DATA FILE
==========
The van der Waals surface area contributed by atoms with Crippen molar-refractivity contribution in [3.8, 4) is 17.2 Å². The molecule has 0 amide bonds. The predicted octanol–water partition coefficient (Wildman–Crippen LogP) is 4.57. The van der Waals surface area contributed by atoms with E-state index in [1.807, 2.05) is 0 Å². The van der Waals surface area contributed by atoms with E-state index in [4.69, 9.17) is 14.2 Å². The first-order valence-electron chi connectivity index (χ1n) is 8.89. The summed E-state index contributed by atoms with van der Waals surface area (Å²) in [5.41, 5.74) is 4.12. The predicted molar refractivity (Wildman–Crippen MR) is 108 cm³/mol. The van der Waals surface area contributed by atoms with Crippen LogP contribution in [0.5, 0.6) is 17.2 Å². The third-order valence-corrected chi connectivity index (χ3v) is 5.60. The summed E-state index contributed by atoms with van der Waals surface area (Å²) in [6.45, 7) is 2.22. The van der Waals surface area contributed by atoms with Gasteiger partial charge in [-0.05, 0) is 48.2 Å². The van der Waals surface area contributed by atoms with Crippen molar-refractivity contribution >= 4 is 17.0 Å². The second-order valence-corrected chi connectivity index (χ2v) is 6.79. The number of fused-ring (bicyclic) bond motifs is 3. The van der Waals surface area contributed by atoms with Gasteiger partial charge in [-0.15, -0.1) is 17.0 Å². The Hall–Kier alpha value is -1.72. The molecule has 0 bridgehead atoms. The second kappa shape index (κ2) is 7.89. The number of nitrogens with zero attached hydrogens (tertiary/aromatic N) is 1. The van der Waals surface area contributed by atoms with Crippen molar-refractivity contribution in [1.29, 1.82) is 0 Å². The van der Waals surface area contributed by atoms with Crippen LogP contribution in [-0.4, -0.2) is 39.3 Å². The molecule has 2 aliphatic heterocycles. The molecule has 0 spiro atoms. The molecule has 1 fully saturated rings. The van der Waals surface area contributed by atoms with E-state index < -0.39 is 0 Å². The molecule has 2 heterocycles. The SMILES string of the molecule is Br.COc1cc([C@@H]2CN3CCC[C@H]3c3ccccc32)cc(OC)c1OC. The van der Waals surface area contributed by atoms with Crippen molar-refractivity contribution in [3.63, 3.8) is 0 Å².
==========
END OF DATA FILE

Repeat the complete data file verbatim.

The van der Waals surface area contributed by atoms with Crippen molar-refractivity contribution in [3.8, 4) is 17.2 Å². The molecule has 0 amide bonds. The predicted octanol–water partition coefficient (Wildman–Crippen LogP) is 4.57. The van der Waals surface area contributed by atoms with E-state index in [1.807, 2.05) is 0 Å². The van der Waals surface area contributed by atoms with E-state index in [4.69, 9.17) is 14.2 Å². The first-order valence-electron chi connectivity index (χ1n) is 8.89. The summed E-state index contributed by atoms with van der Waals surface area (Å²) in [5.41, 5.74) is 4.12. The predicted molar refractivity (Wildman–Crippen MR) is 108 cm³/mol. The van der Waals surface area contributed by atoms with Crippen LogP contribution in [0.5, 0.6) is 17.2 Å². The third-order valence-corrected chi connectivity index (χ3v) is 5.60. The summed E-state index contributed by atoms with van der Waals surface area (Å²) in [6.45, 7) is 2.22. The van der Waals surface area contributed by atoms with Gasteiger partial charge in [-0.05, 0) is 48.2 Å². The van der Waals surface area contributed by atoms with Crippen molar-refractivity contribution >= 4 is 17.0 Å². The second-order valence-corrected chi connectivity index (χ2v) is 6.79. The number of fused-ring (bicyclic) bond motifs is 3. The van der Waals surface area contributed by atoms with Gasteiger partial charge in [-0.15, -0.1) is 17.0 Å². The Hall–Kier alpha value is -1.72. The molecule has 0 bridgehead atoms. The second kappa shape index (κ2) is 7.89. The number of nitrogens with zero attached hydrogens (tertiary/aromatic N) is 1. The van der Waals surface area contributed by atoms with Crippen molar-refractivity contribution in [1.29, 1.82) is 0 Å². The van der Waals surface area contributed by atoms with Crippen LogP contribution in [-0.4, -0.2) is 39.3 Å². The molecule has 2 aliphatic heterocycles. The molecule has 0 spiro atoms. The molecule has 1 fully saturated rings. The van der Waals surface area contributed by atoms with E-state index < -0.39 is 0 Å². The molecule has 2 heterocycles. The SMILES string of the molecule is Br.COc1cc([C@@H]2CN3CCC[C@H]3c3ccccc32)cc(OC)c1OC. The van der Waals surface area contributed by atoms with Crippen molar-refractivity contribution in [3.63, 3.8) is 0 Å².